Biz travel needs representation
Concluding its conference in Mumbai this October, The Global Business Travel Association (GBTA) has already planned to conduct three annual conferences in 2018. Gaurav Sundaram, Regional Director, India, GBTA, reveals more.
QWhat have you planned for 2018? We intend to conduct three large annual conferences next year – in Delhi, Mumbai and Bengaluru, which are the three primary hubs for business travel. We are not likely to replicate the workshop series that we did this year. We are also looking at introducing professional education and development in business travel through the GBTA programmes of corporate travel experts and advancements in global travel professional certification in India. Here, we intend to customise the content for India through our national network of both offline training centres as well as online selflearning programme. We are also planning to look at strategic meeting management as an area of activity.
QIs there a lack of education on business travel in India? Yes, there is. Firstly, there is no industry body in India yet that represents business travel apart from GBTA. TAAI and TAFI associations don’t focus on business travel at all. There is no advocacy on business travel issues with the government. There are similar challenges with airlines and various other operators. There is clearly a need for education and a need for representing the interests of corporate travel buyer and industry.
QWhat did this GBTA Conference 2017 in Mumbai focus on? We had research presenters, a CXO round-table which was very well-received last year, as well as a panel on GST, among other things. We conducted a session on GST even in Delhi this August but it focussed more on the logic behind GST, the overarching principals and values and what the industry should be preparing for. In Mumbai, the session focussed on the operational aspect of GST and how it impacts business travel.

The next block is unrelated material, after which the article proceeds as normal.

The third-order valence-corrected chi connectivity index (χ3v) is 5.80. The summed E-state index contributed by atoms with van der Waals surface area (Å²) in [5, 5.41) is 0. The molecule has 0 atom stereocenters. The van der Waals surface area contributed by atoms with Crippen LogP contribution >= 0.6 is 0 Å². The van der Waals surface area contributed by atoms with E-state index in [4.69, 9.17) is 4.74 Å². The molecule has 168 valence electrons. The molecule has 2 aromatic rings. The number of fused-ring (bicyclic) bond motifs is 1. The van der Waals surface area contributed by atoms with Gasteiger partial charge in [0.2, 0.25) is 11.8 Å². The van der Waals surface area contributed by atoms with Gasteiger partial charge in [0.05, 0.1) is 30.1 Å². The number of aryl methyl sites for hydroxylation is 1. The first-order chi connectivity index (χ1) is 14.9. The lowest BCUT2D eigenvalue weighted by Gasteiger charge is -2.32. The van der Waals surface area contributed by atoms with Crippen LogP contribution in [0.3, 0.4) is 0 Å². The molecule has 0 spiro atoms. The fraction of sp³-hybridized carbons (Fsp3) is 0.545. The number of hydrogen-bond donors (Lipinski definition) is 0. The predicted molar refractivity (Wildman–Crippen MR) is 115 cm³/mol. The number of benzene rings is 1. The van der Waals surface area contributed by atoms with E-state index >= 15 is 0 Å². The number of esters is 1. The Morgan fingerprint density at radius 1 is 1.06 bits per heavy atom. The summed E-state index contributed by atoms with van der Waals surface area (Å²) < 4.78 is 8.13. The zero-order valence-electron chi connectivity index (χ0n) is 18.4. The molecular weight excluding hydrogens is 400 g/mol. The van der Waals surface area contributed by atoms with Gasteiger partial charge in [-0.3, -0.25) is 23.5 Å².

QIs there a little more clarity on GST now as far as business travel is concerned?
Yes and no. There are certain stakeholders in the industry who are not willing to come forward and verbalise, like airlines for instance. They seem to be very reticent on sharing anything to do with GST. We invited a travel management company as well as mature business travel buyers in Mumbai who shared insights on the topic during the conference. However, GST is still a work in progress.
QHow strong is your membership base? Currently, we have about 110 members in India. When we started last year, we had just about 20.
The Indian market is used to getting complementary items. We don’t offer free memberships. It is based on an annual fee and it is individual; that initially posed a challenge but we tell them that we offer them a lot of value. We charge the same fee as we do in the US.
QHas 2017 been fruitful for you so far? Most definitely. In the first half of 2017, we conducted five GBTA workshops – Mumbai, Bengaluru, Noida, Gurgaon and Hyderabad – that were attended by about 400 people in total. Of this, about 60 per cent were corporate buyers. We then held our first annual conference in Delhi in August 2017 which was attended by 225 delegates. This was followed by one in Mumbai in October 2017 that welcomed more than 250 attendees.
Gaurav Sundaram Regional Director India, GBTA